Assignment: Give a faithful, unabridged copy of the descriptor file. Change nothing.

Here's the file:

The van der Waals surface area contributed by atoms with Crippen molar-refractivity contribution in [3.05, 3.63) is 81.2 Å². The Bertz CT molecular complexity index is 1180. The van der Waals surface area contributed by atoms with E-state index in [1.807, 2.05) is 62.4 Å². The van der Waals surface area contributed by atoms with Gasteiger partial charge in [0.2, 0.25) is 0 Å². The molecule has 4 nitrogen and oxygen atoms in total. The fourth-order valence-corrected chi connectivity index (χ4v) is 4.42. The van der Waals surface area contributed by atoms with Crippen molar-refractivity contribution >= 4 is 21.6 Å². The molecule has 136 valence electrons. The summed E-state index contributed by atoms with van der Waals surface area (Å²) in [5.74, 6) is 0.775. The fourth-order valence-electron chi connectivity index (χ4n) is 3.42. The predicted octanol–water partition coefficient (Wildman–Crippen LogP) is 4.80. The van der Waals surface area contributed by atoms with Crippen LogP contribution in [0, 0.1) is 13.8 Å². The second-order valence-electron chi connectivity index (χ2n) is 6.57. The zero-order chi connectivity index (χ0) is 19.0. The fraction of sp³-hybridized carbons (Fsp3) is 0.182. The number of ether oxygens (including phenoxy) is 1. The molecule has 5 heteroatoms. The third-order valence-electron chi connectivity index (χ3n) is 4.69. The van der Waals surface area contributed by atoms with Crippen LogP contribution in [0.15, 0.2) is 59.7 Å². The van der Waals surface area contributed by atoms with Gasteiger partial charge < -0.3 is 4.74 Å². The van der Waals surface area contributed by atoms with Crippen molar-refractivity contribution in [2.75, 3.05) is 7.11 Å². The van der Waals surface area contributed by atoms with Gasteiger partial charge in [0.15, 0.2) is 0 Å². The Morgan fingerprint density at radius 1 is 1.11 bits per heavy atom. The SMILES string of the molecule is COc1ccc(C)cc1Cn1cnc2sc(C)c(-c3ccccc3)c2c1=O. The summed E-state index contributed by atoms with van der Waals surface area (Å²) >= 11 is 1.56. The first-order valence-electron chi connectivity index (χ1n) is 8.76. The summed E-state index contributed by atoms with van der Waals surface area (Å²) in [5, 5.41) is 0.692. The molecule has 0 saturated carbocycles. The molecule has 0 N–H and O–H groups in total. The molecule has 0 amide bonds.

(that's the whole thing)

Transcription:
The van der Waals surface area contributed by atoms with Crippen molar-refractivity contribution in [3.05, 3.63) is 81.2 Å². The Bertz CT molecular complexity index is 1180. The van der Waals surface area contributed by atoms with E-state index in [1.807, 2.05) is 62.4 Å². The van der Waals surface area contributed by atoms with Gasteiger partial charge in [0.2, 0.25) is 0 Å². The molecule has 4 nitrogen and oxygen atoms in total. The fourth-order valence-corrected chi connectivity index (χ4v) is 4.42. The van der Waals surface area contributed by atoms with Crippen molar-refractivity contribution >= 4 is 21.6 Å². The molecule has 136 valence electrons. The summed E-state index contributed by atoms with van der Waals surface area (Å²) in [5.74, 6) is 0.775. The fourth-order valence-electron chi connectivity index (χ4n) is 3.42. The predicted octanol–water partition coefficient (Wildman–Crippen LogP) is 4.80. The van der Waals surface area contributed by atoms with Crippen LogP contribution in [0, 0.1) is 13.8 Å². The second-order valence-electron chi connectivity index (χ2n) is 6.57. The zero-order chi connectivity index (χ0) is 19.0. The fraction of sp³-hybridized carbons (Fsp3) is 0.182. The number of ether oxygens (including phenoxy) is 1. The molecule has 5 heteroatoms. The third-order valence-electron chi connectivity index (χ3n) is 4.69. The van der Waals surface area contributed by atoms with Crippen LogP contribution in [0.15, 0.2) is 59.7 Å². The van der Waals surface area contributed by atoms with Gasteiger partial charge < -0.3 is 4.74 Å². The van der Waals surface area contributed by atoms with Crippen molar-refractivity contribution in [2.75, 3.05) is 7.11 Å². The van der Waals surface area contributed by atoms with Gasteiger partial charge in [0.15, 0.2) is 0 Å². The Morgan fingerprint density at radius 1 is 1.11 bits per heavy atom. The SMILES string of the molecule is COc1ccc(C)cc1Cn1cnc2sc(C)c(-c3ccccc3)c2c1=O. The summed E-state index contributed by atoms with van der Waals surface area (Å²) >= 11 is 1.56. The first-order valence-electron chi connectivity index (χ1n) is 8.76. The summed E-state index contributed by atoms with van der Waals surface area (Å²) in [5, 5.41) is 0.692. The molecule has 0 saturated carbocycles. The molecule has 0 N–H and O–H groups in total. The molecule has 0 amide bonds.